I just came across a very though provoking piece on the Conversations website – Product Leaks. We are all well aware of the latest Nokia phones but that’s not it, these days we seem to be aware of what’s being cooked up in their labs too! Pictures of the latest Nokia slider, the first S60 touchscreen device and so on are hugely sought after and our appetite for more and more knowledge about what’s going on never ends. May be it is because we are just looking too see what our newest purchase going to look like or do, but it could also be possibly be a manifestation of a part of us that feels and wants to be a part of Nokia. We want to be ‘in’ on the latest no matter what, be part of the entire product life cycle.
I fondly recall when the first pictures and specifications of a rumoured N83 emerged, how it was later confirmed as the N95. From the very first day, I decided that I wanted the phone. Waiting months for it to be announced, lapping up every tiny bit of information on it, meanwhile discussing it with fellow enthusiasts, it was fun. But at what cost for Nokia? I at that time was sold on an N73, had almost bought it when the leak hit. I stopped, waited a few more months and then got the N95 while skipping the N73. That leak had just caused Nokia a 450$ loss. What was worse for them, I even told a friend to hang on – 900$. But if you come to think of it, this is not a big loss at all. Nokia sells millions of handsets and a large chunk of those buyers do not have a clue that the handset is available until they see it in shops. May be with time the percent of Internet savvy buyers grows, but but this will continue to remain one of the lessor worries.
The bigger problem is that the latest technologies, beta products, unfinished hardware are all within our knowledge and that means within the knowledge of Nokia’s competitors too. Information about an upcoming release, a few months or even a year in advance can be very damaging in this overly competitive market. As Charlie explains it, “the whole consumer electronics industry is set up on a product launch cycle method for communicating, building market and sales, and supporting products. When a product goes out, it’s not just put on a shelf, there are pricing deals to be made, sales and marketing campaigns (lots of times with partners) to be set up, support centers and sales teams and journalists to be briefed, and so on. Knock that out of whack and you get a really confused customer, angry partners, wasted money, and a bunch of writers with no story.”
A lot of trouble is also caused when devices with proto software/hardware end up in the hands of people who don’t understand what to make of it and this thus creates misconceptions that last forever inspite of whatever Nokia or any other company for that matter may try or do. Even looking at the entire scenario from a pure consumer point of view, we have two choices – One, to get know about something bit by bit, one small piece at a time to keep up enthusiasm up or – Two, to get up one fine day and see Nokia announce a killer device that blows our minds off.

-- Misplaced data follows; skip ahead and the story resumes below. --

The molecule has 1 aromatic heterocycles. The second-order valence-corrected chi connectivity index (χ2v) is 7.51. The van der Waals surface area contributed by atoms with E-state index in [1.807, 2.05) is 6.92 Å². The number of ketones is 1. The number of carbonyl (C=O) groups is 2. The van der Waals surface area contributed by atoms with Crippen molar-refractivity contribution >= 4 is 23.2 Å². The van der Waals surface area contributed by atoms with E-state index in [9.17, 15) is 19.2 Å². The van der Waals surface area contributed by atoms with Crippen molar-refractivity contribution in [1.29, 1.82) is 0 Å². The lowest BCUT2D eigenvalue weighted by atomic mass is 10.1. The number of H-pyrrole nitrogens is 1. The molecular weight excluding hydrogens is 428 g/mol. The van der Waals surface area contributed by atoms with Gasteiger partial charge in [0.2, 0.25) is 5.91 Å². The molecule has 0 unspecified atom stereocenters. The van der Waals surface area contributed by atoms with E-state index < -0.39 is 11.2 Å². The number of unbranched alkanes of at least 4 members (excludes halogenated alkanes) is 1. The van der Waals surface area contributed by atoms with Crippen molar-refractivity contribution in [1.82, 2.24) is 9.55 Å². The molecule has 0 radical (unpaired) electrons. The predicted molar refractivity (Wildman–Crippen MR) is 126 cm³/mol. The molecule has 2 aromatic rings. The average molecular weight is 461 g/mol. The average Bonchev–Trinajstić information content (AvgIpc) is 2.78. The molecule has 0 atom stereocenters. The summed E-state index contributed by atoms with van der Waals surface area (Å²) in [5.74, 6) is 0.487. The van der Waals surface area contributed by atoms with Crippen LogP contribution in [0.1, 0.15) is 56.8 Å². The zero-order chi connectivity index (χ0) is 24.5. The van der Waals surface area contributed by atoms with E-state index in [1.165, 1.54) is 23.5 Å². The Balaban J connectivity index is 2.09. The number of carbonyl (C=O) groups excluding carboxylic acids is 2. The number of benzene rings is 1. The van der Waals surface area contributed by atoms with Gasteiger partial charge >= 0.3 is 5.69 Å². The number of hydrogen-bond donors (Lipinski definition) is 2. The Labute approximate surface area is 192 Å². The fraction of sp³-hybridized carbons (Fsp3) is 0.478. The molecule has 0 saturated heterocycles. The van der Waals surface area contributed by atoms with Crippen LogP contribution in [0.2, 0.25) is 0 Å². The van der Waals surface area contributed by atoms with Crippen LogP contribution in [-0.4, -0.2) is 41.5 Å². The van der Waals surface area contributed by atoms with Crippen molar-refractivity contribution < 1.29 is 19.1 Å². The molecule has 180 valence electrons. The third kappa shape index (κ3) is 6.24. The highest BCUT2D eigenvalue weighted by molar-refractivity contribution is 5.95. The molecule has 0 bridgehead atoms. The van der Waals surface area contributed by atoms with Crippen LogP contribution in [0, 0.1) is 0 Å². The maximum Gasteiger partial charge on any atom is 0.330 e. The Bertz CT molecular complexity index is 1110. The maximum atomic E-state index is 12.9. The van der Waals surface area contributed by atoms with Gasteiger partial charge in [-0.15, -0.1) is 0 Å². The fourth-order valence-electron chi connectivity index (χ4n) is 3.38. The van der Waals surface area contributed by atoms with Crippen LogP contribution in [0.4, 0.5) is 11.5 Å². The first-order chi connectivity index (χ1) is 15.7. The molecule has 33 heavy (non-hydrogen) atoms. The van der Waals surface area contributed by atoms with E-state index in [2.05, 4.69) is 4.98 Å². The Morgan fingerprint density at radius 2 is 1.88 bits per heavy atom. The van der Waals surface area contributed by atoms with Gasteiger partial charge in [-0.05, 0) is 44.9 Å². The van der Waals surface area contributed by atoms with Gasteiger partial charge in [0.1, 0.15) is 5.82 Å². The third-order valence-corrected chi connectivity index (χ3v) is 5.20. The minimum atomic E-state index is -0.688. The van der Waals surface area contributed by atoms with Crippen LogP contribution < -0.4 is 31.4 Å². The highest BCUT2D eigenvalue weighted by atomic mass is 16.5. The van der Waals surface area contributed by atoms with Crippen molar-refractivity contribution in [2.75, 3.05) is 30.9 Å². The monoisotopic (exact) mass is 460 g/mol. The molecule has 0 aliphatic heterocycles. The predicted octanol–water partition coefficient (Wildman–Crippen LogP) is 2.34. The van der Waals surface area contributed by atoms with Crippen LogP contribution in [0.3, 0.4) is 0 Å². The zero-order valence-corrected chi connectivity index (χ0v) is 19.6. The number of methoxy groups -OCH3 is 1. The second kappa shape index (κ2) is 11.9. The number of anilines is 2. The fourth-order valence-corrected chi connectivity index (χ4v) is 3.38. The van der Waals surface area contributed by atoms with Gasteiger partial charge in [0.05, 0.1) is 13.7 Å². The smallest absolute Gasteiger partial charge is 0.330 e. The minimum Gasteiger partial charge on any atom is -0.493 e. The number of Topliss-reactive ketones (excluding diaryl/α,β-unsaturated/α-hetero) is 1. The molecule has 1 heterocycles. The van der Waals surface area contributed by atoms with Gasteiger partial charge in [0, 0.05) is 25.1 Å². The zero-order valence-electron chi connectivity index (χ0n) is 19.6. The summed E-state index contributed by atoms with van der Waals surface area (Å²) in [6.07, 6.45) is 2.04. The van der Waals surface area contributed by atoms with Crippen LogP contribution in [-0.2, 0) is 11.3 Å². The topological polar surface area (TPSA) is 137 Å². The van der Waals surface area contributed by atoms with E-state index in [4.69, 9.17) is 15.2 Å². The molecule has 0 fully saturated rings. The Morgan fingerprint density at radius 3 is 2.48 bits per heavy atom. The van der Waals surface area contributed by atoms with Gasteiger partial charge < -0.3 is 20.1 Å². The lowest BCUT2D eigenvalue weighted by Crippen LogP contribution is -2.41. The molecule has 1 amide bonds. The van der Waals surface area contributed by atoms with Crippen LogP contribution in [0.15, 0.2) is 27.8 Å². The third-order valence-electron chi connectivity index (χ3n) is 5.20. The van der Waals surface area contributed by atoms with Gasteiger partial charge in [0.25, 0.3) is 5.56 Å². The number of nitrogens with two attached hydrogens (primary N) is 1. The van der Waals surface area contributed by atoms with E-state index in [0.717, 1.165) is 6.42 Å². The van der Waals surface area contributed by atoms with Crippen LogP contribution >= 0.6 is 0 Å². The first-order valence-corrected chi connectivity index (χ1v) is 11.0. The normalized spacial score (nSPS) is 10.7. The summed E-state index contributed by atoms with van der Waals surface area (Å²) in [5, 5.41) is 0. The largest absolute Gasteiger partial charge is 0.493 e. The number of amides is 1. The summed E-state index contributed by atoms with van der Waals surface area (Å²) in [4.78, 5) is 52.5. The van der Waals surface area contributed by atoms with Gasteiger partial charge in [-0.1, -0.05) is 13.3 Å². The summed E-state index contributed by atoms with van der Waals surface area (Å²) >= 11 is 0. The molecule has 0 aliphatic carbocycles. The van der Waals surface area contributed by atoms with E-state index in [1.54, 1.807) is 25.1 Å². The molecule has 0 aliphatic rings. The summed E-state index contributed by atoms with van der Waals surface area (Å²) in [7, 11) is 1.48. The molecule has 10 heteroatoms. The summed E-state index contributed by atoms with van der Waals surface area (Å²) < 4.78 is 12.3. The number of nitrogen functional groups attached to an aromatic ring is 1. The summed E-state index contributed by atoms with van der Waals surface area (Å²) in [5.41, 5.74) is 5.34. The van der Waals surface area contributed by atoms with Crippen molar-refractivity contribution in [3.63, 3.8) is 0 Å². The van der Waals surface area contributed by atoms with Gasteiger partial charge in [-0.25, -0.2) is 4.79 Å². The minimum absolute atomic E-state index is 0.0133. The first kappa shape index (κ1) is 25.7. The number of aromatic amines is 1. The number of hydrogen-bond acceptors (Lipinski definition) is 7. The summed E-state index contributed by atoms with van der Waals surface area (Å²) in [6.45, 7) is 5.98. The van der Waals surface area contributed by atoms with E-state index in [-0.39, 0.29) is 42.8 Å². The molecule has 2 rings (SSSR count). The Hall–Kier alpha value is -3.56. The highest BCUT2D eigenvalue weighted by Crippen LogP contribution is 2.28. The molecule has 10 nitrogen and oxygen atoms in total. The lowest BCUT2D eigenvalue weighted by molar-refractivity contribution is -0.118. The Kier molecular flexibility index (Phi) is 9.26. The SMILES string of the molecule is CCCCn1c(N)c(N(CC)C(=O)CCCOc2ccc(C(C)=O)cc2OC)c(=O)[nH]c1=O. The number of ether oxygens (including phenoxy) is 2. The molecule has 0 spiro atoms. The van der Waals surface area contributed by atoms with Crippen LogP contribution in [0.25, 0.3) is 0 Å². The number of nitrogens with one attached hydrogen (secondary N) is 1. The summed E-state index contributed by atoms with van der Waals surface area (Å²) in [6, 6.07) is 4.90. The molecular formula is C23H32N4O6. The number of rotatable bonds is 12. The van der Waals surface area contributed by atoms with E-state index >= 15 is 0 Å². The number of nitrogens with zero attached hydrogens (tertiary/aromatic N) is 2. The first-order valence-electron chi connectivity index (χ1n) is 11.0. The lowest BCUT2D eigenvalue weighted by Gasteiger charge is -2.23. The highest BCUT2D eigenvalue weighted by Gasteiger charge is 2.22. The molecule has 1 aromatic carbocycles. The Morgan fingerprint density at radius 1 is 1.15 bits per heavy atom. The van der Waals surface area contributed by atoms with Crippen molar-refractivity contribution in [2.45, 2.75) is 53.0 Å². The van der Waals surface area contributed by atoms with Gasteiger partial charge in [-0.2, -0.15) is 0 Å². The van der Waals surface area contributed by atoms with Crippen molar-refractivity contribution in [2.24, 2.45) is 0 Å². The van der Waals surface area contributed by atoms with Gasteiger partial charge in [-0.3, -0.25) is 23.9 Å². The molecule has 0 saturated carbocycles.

Nokia, it seems is a company most prone to leaks as almost every high end phone was leaked ahead of the official announcement expect may be for the N75, but seriously outside the US no one never even saw it. It is because of this that Nokia Events/Announcements never draw the amount of anticipation and buzz that say a Macworld does. The reason for these leaks is put down to ‘a mixture of dumb moves, broken NDAs, maybe some thievery, and possibly someone with best wishes’ and also because Nokia is ‘a decent, open, and general good-natured company.’
The question they are asking is how do we keep your interest without giving away all the info before we’re ready? The answer to this question is not simple, if there even was one. Leaks are something that have and will continue to happen, no matter what. But are they such a bad thing? After all they serve to keep customers loyal, people can start saving in the longterm and as soon as devices are released into the wild – buy them. Nokia inspite of all these leaks also continues to be a world leader with sky rocketting sales. But we all know the other side of the picture too.
If I were to sum this up, I guess I’d have to say that an access of everything is bad and this applies to leaks too, but few and far between – when strategically placed, perhaps by Nokia themselves (if they don’t already do it) they will continue to work wonders. Thoughts anyone?